Duterte’s management style differs from Ramos: spokesman
President Rodrigo Duterte has a different leadership style compared to former President Fidel Ramos, who recently criticized the administration for its refusal to ratify the Paris Agreement on Climate Change.
Presidential Communications Office Secretary Martin Andanar said the two leaders differ in the "approach or method" on the issue of climate change.
"Each has his own style and we have to learn to respect the difference," he said in a statement.
Ramos, in his column at the Manila Bulletin on October 29, slammed Duterte on his stance on the Paris Agreement, which was crafted by 195 nations, including the Philippines .
"In his consistently frequent insulting diatribes against the US , EU, and the UN, in which President Du30 also keeps complaining against the December, 2015, Paris Agreement on Climate Change, he is unwittingly shooting himself in the mouth, and also all of us, 101.5 million Filipinos," Ramos said.
"He (Duterte) may claim that to be more 'insulting than friendly' to our long-established allies is part of his God-given 'destiny.' But, this is obviously wrong, and full of S…. T !!!," he added.
He wondered if the president would just allow the Filipinos to continue suffering from the devastating effects of typhoons, such as “Karen” and “Lawin,” "which must now be mitigated by more intense international cooperation and collective positive action."
To date, 85 out of 197 parties accounting for at least 55 percent of global emissions have already ratified the Paris Agreement. The Paris Agreement shall therefore enter into force on November 4, 2016, and the first meeting of the “Conference of the Parties Serving as the Meeting of Parties to the Paris Agreement” will assemble in Marrakech , Morocco , on November 7.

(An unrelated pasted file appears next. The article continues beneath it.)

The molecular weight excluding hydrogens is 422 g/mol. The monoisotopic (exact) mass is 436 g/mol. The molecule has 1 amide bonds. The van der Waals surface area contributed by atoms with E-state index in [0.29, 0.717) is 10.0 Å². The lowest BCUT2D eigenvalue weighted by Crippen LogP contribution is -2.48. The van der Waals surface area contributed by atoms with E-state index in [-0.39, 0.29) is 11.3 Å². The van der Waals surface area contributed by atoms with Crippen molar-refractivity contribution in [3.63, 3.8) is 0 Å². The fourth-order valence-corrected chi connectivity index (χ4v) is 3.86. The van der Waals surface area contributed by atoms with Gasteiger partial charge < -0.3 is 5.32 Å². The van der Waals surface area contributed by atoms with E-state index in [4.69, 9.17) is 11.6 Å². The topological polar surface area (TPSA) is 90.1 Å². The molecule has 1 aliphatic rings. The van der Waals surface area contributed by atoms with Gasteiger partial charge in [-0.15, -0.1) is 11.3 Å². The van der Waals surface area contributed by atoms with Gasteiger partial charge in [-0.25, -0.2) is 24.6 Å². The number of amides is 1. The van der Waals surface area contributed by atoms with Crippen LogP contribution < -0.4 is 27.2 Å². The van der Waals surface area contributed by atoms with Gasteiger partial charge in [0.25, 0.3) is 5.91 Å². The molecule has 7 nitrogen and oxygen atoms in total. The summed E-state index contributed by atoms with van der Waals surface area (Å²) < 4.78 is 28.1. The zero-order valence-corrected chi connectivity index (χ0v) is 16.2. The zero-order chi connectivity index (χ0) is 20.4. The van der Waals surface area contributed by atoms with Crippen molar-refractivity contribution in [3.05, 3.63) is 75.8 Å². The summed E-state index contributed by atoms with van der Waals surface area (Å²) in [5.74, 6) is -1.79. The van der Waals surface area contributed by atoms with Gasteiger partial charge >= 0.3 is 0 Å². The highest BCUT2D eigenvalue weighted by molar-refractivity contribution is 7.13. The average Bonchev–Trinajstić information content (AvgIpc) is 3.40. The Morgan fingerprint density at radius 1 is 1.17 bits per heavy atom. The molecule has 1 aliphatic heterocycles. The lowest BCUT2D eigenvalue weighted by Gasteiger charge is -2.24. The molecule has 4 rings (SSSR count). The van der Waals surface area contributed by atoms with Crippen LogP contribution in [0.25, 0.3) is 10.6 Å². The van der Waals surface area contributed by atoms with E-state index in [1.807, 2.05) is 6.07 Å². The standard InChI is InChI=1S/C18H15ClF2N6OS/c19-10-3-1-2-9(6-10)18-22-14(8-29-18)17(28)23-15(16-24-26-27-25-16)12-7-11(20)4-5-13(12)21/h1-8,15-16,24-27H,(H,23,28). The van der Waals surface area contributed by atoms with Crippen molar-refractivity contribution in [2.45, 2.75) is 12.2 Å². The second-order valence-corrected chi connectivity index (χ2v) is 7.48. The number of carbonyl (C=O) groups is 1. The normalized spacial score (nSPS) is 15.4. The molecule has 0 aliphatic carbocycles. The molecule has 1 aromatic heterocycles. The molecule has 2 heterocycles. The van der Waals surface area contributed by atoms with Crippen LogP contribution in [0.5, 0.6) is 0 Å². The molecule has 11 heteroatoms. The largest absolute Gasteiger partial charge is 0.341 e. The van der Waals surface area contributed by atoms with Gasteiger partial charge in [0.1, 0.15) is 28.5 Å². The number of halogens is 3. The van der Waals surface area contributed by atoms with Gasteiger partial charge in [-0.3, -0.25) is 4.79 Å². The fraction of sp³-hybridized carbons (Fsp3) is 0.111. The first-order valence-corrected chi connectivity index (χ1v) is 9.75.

"With the Philippines not having yet ratified the Paris Agreement, we can only be observers in the Marrakech meeting. Therefore, President Digong should forthwith approve the Paris Agreement and certify it for Senate ratification to promote our country's interests and fight for climate justice," Ramos stressed.
Duterte has slammed western and other developed countries for imposing carbon limits to small countries, such as the Philippines , after they have already developed.
He has said carbon restrictions set under a climate deal approved in Paris late last year would slow down Philippine industrialization.
"Since assuming the presidency on 30 June 2016, the Du30 administration, unfortunately, has done little to move the Paris Agreement forward so that the Philippines can be credited with having ratified this super important agreement that would prolong mankind's survival on planet earth," Ramos said.
Under the Paris Agreement, signatories would limit global warming well below two degrees Celsius above pre-industrial levels and to work to limit temperature rise to 1.5 degrees Celsius above pre-industrial levels.
Ramos said ratifying the Paris Agreement will allow the Philippines to participate in the global effort to address climate change and advance the interests of the country and the people, as one of the most vulnerable to climate change.
It will also enable the Philippines to secure more investments towards climate goals and gain access to the financial, technological, and capacity-building support to be provided to parties of the Agreement, he said.
On the other hand, not ratifying the Paris Agreement will force the country to continue on its own without having to consider or report on the contributions to the global response to climate change.
"Note, however, that our country has spent an average of 0.5% of its GDP (gross domestic product) per year for the past 25 years for 'Losses and Damages'; so we are, in effect, already paying for the impacts of climate change to which we have contributed very little," he said.
For perspective, the Philippines is responsible for only about one-third of 1 percent of yearly global emissions, he noted.
He warned any delay will increase Filipinos' vulnerability to super typhoons that are forecast to come soon.
While the Philippines has not yet lost everything due to Duterte's pronouncements against the US, EU and the UN, Ramos, however, said, "much goodwill, international confidence, and valuable time have already been wasted." Celerina Monte/DMS